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‘He’s 6 foot 10 and runs like a winger’ | Quinlan on the loss of Snyman

Former Munster man Alan Quinlan spoke on OTB AM on Friday about just how big a loss RG Snyman wil...



Rugby

‘He’s 6 foot 10 and runs like a winger’ | Quinlan on the loss of Snyman

Former Munster man Alan Quinlan spoke on OTB AM on Friday about just how big a loss RG Snyman will be for Munster over the coming months.

The former Ireland flanker discussed the implications on the show earlier in the week, however since the worst was confirmed, he now looked at what Munster can do for the next six months.

“It's gone from excitement to devastation really,” Quinlan said.

“He's a massive loss. I think you can build the gameplan around someone that impactful, that big and strong and athletic.

“I know a lot of Munster’s play they would have wanted to do revolved around RG Snyman and some of his carries.”

South Africa's RG Snyman goes through Namibia's Peter John Walters and Johan Retief during the 2019 Rugby World Cup match at the City of Toyota Stadium in Japan South Africa's RG Snyman goes through Namibia's Peter John Walters and Johan Retief during the 2019 Rugby World Cup match at the City of Toyota Stadium, Toyota City, Japan. Picture by: David Davies/PA Archive/PA Images

Despite seldom being a starting player for the Springboks, Snyman has impressed Quinlan every time he stepped onto the pitch.

“I know he’s come off bench, but [Eben] Etzebeth was probably the starting lock and another freakish athlete,” he said.

“I just think this someone like [Snyman] gets over the gain line, gets his hands through, [and] makes lots of line breaks himself.

“He trained unbelievably well in the last few weeks he’s had a real impact and inspired people around him and excited people around him to play with him.

“He's 6 foot 10, he runs like a winger when he makes line breaks.

“He's absolutely devastating in breaking up the opposition mauls; he's a lineout winner.

“The level of his loss is just phenomenal for Munster.”

The news that Snyman has torn his acute cruciate ligament (ACL) and will likely be out for up to nine months, or even longer, is just the latest in a long line of injury woes for the province.

“Even though there was no crowd at the game, you could probably feel the vast majority of people at home… just going ‘the curse has struck again’”, Quinlan said.

“It’s a tough week for [Munster head coach Johann van Graan], because Joey Carbery is as big a loss for a period of time.”

In addition to Carbery and Snyman, Munster remains without the services of Matt Galagher, Dave Kilcoyne and Jean Kleyn, with Tadgh Beirne only being cleared for action this week.

Quinlan suggested that if they were all fit, there is the depth in the Munster squad to be able to challenge for the Champions Cup.

“I feel sorry for Johann van Graan, because I know he's been under pressure and this was a chance to you know really work with a top-quality squad,” he said.

“[The squad had] way more depth in it, and there was a lot of excitement about some of the young players that have come through.”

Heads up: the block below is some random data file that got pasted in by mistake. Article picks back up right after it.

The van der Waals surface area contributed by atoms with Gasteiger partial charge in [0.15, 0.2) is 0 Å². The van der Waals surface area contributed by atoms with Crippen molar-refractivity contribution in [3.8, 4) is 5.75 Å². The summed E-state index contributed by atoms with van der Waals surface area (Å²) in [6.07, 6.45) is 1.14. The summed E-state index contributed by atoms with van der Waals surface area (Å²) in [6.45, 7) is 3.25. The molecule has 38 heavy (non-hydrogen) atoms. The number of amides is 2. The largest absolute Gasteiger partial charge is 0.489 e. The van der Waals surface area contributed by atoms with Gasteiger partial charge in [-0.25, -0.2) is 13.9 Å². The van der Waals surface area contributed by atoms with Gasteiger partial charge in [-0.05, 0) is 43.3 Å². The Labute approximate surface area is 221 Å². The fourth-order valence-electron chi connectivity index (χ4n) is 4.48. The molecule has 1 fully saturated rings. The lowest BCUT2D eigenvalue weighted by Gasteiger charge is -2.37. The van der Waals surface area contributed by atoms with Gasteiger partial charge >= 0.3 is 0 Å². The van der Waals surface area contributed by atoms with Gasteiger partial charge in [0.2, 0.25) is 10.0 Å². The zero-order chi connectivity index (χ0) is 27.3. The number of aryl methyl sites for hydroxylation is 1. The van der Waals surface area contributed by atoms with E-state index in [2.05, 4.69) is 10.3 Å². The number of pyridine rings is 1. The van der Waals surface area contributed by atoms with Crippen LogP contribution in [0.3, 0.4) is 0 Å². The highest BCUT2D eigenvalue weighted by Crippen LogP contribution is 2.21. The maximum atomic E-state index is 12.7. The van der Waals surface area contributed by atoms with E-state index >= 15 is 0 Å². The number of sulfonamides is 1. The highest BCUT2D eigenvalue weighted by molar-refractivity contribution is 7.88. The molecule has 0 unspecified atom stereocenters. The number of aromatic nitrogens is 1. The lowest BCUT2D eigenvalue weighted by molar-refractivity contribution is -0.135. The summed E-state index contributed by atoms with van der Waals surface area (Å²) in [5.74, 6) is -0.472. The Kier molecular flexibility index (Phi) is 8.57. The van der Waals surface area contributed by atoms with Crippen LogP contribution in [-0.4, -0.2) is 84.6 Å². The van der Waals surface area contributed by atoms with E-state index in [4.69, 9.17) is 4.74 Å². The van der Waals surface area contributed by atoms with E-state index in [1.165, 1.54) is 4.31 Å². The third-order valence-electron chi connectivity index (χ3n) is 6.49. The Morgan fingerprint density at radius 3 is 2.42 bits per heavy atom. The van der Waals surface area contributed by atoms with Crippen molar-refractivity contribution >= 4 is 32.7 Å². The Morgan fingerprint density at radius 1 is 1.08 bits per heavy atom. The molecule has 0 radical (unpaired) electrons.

Quinlan gave players such as Jack O'Sullivan, Gavin Coombs, John Hodnett, Craig Casey, Ben Healy, Jake Flannery, Jack Crowly and Thomas Ahern as examples.

As it is, however, now is the time for these young players to prove themselves.

“It's a big blow for them but it is an opportunity for Thomas Ahern [and], Fineen Wycherley, some of these guys,” Quinlan said.

“We see how successful Leinster has been in the last number of years, it's just that depth in the squad and that level of player they have right through the squad.

“That's what has to happen if you want to win European Cups.”

Snyman could be back in six months

Despite many media reports and medics stating that Snyman could be out for as long as a year, Quinlan thinks that he could be back much sooner than that.

“It's the end of August. If he gets his operation pretty quickly, he could be back within five and a half [to], six months,” Quinlan said.

“So, what they're going to try and do now is make sure… when the new campaign for Europe starts off, come the end of January, they are in contention to try and make the knockout stages.

“It’ll be an incredible boost to have him coming back for knockout stages next April if that was the case.”

Thomas Ahern of Ireland is tackled by George Barton, left, and Tom Roebuck during the Six Nations U20 Rugby Championship match between England and Ireland at Franklin’s Gardens in Northampton, England 21 February 2020; Thomas Ahern of Ireland is tackled by George Barton, left, and Tom Roebuck during the Six Nations U20 Rugby Championship match between England and Ireland at Franklin’s Gardens in Northampton, England. Photo by Brendan Moran/Sportsfile

For now, though, Munster must not be distracted by the situation and focus on the young players performing.

“They have no choice but to dust themselves down and say, ‘well look, we're one World Cup winner better than we were last year,’ with [Damian] de Allende,” Quinlan said.

“It is an opportunity for the younger players, but it's going to be hard for them to process it and it's been a bit of a distraction.

“They have a very dangerous proposition with Connacht on Sunday - they have to win now.

“Scarlets are playing Dragons away, I know Munster’s points difference is good, but if Scarlets get a bonus-point win and Munster were to lose the game and not get anything, they're not in the semi-finals.”

Munster will take on Connacht on Sunday in an empty Aviva Stadium, with a kick-off of 3pm.

For the full chat check out the PODCAST HERE

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ACL Alan Quinlan Champions Cup Connacht Etzebeth Leinster Munster RG Snyman Snyman